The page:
A model of arguments

Why do we argue, when we could be discussing things in a productive manner? Arguments often occur because the parties involved simply don’t have the tools to transmit their ideas clearly.  In this kind of situation, the whole conversation can completely break down. It’s easy to spend a lot of time saying “You’re wrong”, without accomplishing anything.  

Let’s imagine two people having an argument, represented by a Venn diagram.  A in the black, and B in the blue.  They each see the issue slightly differently. The blue circle to represent B’s opinion and a black circle to represent A’s opinion.  The concept of “You’re wrong” falls into the area of describing the other person’s ideas.

Person A says, “You’re wrong” to Person B.  A description of the state of affairs of B’s ideas.  Not one that really represents A’s own ideas.  Naturally, Person B says, “No you’re wrong” back, equally making the unfounded claim on A’s conceptual real-estate.  The thing that is hard to demonstrate is the conflict that is accidentally generated by crossing into each other’s territory to declare things.


To do this creates a crossing-over of ideas.  


We don’t even need to know what the argument is about, but we can expect something like this to happen:



Now suppose instead of Person A saying, “You’re wrong”, where they place the burden of argument (and proof) on the opposition, they now say, “We disagree”.  


Person B can now continue to make the same argument of “You’re wrong”.  But so long as Person A shrugs and replies “We disagree”, there is no conflict in the argument.  


For some Person Bs, Person A might get lucky, and the two could end up with a happy middle ground of  “Yes, we disagree”.  This is already a step in the right direction, and will let the pair continue to sort out precisely where and how they disagree  On the other hand, a stubborn Person B will still present a problem.


Hey, that’s the internet for you! You win some, you lose some.


Nonetheless, the shared ground offered by “We disagree” will often spur constructive discussion.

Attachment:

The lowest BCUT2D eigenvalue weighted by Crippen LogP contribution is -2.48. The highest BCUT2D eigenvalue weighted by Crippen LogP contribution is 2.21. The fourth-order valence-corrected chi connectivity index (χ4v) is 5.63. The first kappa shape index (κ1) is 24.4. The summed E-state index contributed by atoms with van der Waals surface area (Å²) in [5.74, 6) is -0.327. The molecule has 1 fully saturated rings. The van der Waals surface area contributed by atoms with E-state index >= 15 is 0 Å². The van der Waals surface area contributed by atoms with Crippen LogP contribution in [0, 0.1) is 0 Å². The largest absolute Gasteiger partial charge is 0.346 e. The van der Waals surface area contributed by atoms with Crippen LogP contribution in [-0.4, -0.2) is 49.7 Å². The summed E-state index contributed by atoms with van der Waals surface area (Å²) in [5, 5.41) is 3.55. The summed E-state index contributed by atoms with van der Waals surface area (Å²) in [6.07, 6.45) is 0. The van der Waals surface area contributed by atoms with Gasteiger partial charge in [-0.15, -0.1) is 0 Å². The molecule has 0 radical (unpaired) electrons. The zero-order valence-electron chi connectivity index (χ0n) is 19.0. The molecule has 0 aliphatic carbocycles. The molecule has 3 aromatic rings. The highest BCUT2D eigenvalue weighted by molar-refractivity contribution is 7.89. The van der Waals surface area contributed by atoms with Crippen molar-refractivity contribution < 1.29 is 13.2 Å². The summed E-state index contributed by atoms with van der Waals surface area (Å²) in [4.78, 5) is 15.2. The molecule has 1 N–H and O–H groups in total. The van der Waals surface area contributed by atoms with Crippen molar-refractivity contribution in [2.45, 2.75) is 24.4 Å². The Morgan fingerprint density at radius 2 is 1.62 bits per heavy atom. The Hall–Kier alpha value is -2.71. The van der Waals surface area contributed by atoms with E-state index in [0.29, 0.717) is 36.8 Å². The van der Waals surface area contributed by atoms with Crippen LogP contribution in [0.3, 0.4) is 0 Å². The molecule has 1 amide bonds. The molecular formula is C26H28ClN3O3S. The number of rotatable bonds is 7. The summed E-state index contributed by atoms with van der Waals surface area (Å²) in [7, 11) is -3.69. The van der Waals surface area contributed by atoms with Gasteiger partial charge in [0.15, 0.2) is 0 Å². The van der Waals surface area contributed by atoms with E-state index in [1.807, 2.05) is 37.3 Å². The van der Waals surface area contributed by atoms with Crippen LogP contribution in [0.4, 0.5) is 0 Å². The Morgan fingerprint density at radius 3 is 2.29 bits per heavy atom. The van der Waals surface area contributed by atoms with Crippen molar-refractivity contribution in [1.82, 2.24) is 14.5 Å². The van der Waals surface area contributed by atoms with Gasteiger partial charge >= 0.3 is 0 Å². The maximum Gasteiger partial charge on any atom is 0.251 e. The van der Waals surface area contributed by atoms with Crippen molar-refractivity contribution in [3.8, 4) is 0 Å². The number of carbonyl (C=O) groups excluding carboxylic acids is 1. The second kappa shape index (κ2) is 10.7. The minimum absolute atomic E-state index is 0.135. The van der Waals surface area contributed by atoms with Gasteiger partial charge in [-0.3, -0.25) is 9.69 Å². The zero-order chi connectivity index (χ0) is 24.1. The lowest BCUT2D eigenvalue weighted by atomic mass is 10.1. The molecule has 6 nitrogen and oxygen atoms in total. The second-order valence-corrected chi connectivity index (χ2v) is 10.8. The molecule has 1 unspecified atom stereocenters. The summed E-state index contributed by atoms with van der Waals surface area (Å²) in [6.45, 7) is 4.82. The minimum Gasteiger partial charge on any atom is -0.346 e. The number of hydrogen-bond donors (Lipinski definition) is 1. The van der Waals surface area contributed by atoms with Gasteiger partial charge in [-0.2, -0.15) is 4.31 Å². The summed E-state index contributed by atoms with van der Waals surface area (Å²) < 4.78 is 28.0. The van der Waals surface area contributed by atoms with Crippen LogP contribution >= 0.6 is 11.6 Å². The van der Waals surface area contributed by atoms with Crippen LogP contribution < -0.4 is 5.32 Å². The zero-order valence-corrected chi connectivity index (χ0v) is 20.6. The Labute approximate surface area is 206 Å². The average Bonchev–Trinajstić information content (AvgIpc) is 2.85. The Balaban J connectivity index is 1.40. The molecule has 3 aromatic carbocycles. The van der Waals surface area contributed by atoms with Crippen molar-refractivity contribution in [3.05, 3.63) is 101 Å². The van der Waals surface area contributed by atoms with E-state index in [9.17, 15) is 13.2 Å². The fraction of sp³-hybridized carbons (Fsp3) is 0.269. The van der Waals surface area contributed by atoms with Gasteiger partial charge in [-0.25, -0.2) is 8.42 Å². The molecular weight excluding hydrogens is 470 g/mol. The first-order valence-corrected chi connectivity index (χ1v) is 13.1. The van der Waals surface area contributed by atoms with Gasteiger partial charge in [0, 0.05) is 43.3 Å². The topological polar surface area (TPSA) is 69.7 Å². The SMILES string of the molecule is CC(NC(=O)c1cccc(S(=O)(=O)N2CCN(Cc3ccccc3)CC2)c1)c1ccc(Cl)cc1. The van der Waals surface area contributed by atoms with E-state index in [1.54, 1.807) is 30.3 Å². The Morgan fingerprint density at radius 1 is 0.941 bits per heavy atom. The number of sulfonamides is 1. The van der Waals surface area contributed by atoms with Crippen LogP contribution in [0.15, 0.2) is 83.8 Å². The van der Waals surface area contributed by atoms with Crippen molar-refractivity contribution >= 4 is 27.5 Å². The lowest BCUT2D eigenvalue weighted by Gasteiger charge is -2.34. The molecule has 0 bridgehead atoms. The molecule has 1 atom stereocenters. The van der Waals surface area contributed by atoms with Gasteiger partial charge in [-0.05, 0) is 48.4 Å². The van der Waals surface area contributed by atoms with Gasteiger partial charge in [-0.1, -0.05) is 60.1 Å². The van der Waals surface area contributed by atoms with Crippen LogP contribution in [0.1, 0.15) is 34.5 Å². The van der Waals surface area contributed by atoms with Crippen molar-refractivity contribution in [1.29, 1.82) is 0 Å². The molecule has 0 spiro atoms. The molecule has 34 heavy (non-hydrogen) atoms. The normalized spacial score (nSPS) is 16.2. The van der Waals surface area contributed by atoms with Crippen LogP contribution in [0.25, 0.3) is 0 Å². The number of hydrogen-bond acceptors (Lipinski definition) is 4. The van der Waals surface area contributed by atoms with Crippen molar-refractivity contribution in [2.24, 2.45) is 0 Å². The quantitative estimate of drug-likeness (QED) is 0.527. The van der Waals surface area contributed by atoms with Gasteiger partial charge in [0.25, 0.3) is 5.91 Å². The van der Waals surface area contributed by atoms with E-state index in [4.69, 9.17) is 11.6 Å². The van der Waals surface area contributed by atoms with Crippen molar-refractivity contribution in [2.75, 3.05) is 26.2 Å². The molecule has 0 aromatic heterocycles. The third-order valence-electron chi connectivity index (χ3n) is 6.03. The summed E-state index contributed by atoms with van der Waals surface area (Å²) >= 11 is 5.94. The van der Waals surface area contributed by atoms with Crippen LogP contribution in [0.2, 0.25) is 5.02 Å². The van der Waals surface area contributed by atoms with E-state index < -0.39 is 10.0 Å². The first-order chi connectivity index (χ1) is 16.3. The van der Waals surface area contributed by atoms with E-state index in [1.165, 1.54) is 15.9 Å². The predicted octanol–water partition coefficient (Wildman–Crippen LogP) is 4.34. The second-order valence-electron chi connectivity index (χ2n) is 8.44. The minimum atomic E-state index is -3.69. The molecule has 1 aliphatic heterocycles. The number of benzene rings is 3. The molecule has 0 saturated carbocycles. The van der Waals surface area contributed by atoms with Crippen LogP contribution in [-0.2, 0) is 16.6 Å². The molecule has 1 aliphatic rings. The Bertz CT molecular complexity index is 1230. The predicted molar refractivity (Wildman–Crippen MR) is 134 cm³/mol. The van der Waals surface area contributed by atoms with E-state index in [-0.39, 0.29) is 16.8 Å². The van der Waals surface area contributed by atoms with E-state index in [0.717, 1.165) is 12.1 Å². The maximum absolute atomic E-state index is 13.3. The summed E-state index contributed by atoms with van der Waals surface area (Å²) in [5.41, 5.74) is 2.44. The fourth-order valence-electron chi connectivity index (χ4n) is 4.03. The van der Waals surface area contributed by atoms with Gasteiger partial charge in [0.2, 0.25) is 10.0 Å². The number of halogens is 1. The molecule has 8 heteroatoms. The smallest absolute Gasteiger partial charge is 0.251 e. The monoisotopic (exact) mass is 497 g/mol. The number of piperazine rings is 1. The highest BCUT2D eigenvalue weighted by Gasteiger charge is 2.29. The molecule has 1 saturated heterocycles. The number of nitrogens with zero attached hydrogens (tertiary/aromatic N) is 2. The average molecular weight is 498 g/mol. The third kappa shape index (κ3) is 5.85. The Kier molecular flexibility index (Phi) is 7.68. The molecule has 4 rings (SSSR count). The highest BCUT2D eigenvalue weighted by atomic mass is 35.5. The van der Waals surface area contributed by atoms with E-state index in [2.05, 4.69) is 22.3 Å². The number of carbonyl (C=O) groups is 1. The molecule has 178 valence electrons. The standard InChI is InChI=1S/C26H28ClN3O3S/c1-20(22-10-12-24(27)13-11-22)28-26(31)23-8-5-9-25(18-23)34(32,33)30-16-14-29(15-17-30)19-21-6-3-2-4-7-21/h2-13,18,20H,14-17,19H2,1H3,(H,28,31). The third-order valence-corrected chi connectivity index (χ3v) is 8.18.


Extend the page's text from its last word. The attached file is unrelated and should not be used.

As it turns out, there is another way.  When you go to understand someone else’s idea, instead of starting with “You are wrong”, consider starting with, “I am wrong”. Right from the start, this gives you an advantage. Rather than starting off from a position of conflict, you start off in a position of equality.


Sometimes the other party won’t accept your peace offering. They will bristle and rage and prepare for the offensive.


But it’s far more common to see an offer of equality met by an acceptance of that equality. Instead of things going downhill, this usually happens:


Or this:



And a pleasant discussion can ensue.

Why is this so great? Because what we’re aiming for here – what we really want out of discussions – is this:





What we are aiming for is to trade knowledge until we can conclude the answers in the end.

This style of measured, polite and constructive conversation can only occur when parties meet each other on equal terms.

If there’s one lesson to take home from this post, it’s that the way you deliver your argument can easily be what makes it powerful. If you come in throwing punches, ready to take your opponent down a notch or two, you might enjoy yourself – but don’t expect to have a constructive discussion. Whereas if you approach your opponent as an equal from the shared ground of “We disagree”, or even from the vulnerable position of “I am wrong” – well, what reasonable opponent could disagree with that?

This post took me weeks of thinking about, and only 3 hours to write down and draw the first time.  But it was rubbish.  Didn’t make sense.  The rewrite was contributed by the Captain and the slack, taking another 2 hours.  This version gets the point of the idea across.  I sent the original post to Tim@waitbutwhy but he is very busy and declined to draw pictures to go along with it.

Cross posted to lesswrong: http://lesswrong.com/lw/nvy

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